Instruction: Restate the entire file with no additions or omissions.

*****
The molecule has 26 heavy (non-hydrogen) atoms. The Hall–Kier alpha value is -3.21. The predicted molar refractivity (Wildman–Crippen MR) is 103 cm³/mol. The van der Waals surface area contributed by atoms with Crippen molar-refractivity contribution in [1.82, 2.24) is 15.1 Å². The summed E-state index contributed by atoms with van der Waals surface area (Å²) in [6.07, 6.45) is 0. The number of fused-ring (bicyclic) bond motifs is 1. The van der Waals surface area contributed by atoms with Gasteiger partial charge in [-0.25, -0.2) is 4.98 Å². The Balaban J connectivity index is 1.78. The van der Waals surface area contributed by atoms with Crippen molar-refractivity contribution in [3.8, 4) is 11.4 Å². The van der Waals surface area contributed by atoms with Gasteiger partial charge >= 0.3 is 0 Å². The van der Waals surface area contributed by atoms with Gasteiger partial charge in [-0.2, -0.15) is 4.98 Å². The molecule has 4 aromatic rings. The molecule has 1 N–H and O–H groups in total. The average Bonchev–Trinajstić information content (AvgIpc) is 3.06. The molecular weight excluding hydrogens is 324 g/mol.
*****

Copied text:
The molecule has 26 heavy (non-hydrogen) atoms. The Hall–Kier alpha value is -3.21. The predicted molar refractivity (Wildman–Crippen MR) is 103 cm³/mol. The van der Waals surface area contributed by atoms with Crippen molar-refractivity contribution in [1.82, 2.24) is 15.1 Å². The summed E-state index contributed by atoms with van der Waals surface area (Å²) in [6.07, 6.45) is 0. The number of fused-ring (bicyclic) bond motifs is 1. The van der Waals surface area contributed by atoms with Gasteiger partial charge in [-0.25, -0.2) is 4.98 Å². The Balaban J connectivity index is 1.78. The van der Waals surface area contributed by atoms with Crippen molar-refractivity contribution in [3.8, 4) is 11.4 Å². The van der Waals surface area contributed by atoms with Gasteiger partial charge >= 0.3 is 0 Å². The van der Waals surface area contributed by atoms with Gasteiger partial charge in [-0.2, -0.15) is 4.98 Å². The molecule has 4 aromatic rings. The molecule has 1 N–H and O–H groups in total. The average Bonchev–Trinajstić information content (AvgIpc) is 3.06. The molecular weight excluding hydrogens is 324 g/mol.